- A severely injured and emaciated Sumatran tiger has died in captivity after being captured from the wild, Indonesian conservation authorities reported.
- The adult female tiger was caught following a series of deadly tiger attacks on villagers living near Kerinci Seblat National Park.
- Conservation authorities speculate an outbreak of African swine fever that has affected the area’s population of wild boars likely forced the tigers to roam farther from the forests and into human settlements in search of food.
- Fewer than 400 Sumatran tigers remain in the wild, with the big cat’s population plunging in line with widespread destruction of its forest habitat, primarily due to logging and expanding oil palm and pulpwood plantations.
JAMBI, Indonesia — Conservation authorities in Indonesia have reported the death of a Sumatran tiger captured in October following reports of deadly attacks on people. Officials have linked the death to a suspected local outbreak of African swine fever killing the big cat’s main prey.
The adult female Sumatran tiger (Panthera tigris sumatrae) died on Nov. 2 at a wildlife rehabilitation center run by the conservation department of Jambi province on the island of Sumatra, less than three weeks after her capture by conservation authorities near Kerinci Seblat National Park. Preliminary findings from a necropsy carried out on the tiger show that the animal had been “chronically malnourished” despite medical intervention by experts at the center. It also found worm eggs in the tiger’s feces and ticks on her body.
According to officials, the tiger was already severely injured, weak and emaciated when it was trapped on Oct. 15. Her front left paw was missing, an injury consistent with being caught in a snare trap, a common device used by poachers to catch bushmeat.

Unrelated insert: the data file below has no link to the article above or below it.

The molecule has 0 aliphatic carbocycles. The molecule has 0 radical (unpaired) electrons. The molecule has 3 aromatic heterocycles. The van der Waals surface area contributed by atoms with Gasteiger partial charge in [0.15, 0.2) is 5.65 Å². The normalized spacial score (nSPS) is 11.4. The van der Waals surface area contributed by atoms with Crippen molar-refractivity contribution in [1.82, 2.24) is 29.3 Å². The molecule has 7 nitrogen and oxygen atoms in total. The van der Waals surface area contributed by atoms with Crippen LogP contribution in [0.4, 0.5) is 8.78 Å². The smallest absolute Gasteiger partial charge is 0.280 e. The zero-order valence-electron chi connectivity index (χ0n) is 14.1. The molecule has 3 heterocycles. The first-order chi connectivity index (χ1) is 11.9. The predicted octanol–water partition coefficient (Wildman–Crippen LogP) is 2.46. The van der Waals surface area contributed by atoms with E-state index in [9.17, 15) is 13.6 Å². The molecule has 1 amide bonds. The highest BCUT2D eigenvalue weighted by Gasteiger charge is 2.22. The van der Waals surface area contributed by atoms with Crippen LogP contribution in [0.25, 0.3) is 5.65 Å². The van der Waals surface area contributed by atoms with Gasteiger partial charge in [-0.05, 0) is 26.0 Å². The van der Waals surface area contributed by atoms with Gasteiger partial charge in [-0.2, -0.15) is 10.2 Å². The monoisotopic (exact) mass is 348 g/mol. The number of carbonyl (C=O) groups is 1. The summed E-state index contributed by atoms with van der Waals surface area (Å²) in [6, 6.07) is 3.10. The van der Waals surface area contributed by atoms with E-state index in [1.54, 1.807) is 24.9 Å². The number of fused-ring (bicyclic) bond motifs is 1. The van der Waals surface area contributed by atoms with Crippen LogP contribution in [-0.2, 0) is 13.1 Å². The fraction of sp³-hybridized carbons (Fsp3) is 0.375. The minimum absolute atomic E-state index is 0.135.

“We decided to burn [the remains] to reduce any risk of viral infection or diseases that the tiger might have carried,” said Rahmad Saleh, the head of the Jambi conservation department.
The conservation agency had set up the trap following three reported tiger attacks that killed two people between September and October in an area bordering Kerinci Seblat. The park is considered one of the world’s last great strongholds for the Sumatran tiger. Fewer than 400 of the critically endangered big cats are alive in the wild today, more than a third of them in Kerinci Seblat. The park is Sumatra’s largest, and the second-largest national park in Southeast Asia.
The tiger population has plunged in line with widespread destruction of its forest habitat, primarily due to logging and expanding oil palm and pulpwood plantations. Today, only two populations in Sumatra maintain long-term viability, with more than 30 breeding females each. But both of these tiger communities are under serious threat from planned road projects.
Rahmad said the recent tiger attacks on people could be linked to a suspected local outbreak of African swine fever among the wild boars (Sus scrofa) that are a staple of the animal’s diet. Rahmad said his office received reports of tiger sightings near villages coinciding with an increase in reports of wild boars being found dead from unknown reasons. He said the lack of prey might have driven the tigers to roam further out of the forests and close to villages.
The first reported case of ASF came from China in 2018 and has since torn through Asia’s population of pigs. The virus now endangers 11 wild pig species living in Southeast Asia. These species aren’t just important ecosystem engineers, but also are prey for the region’s tigers and leopards.
The Jambi conservation department has sent tissue samples from the dead tiger to a wildlife laboratory in Java for further examination to reveal the cause of death.
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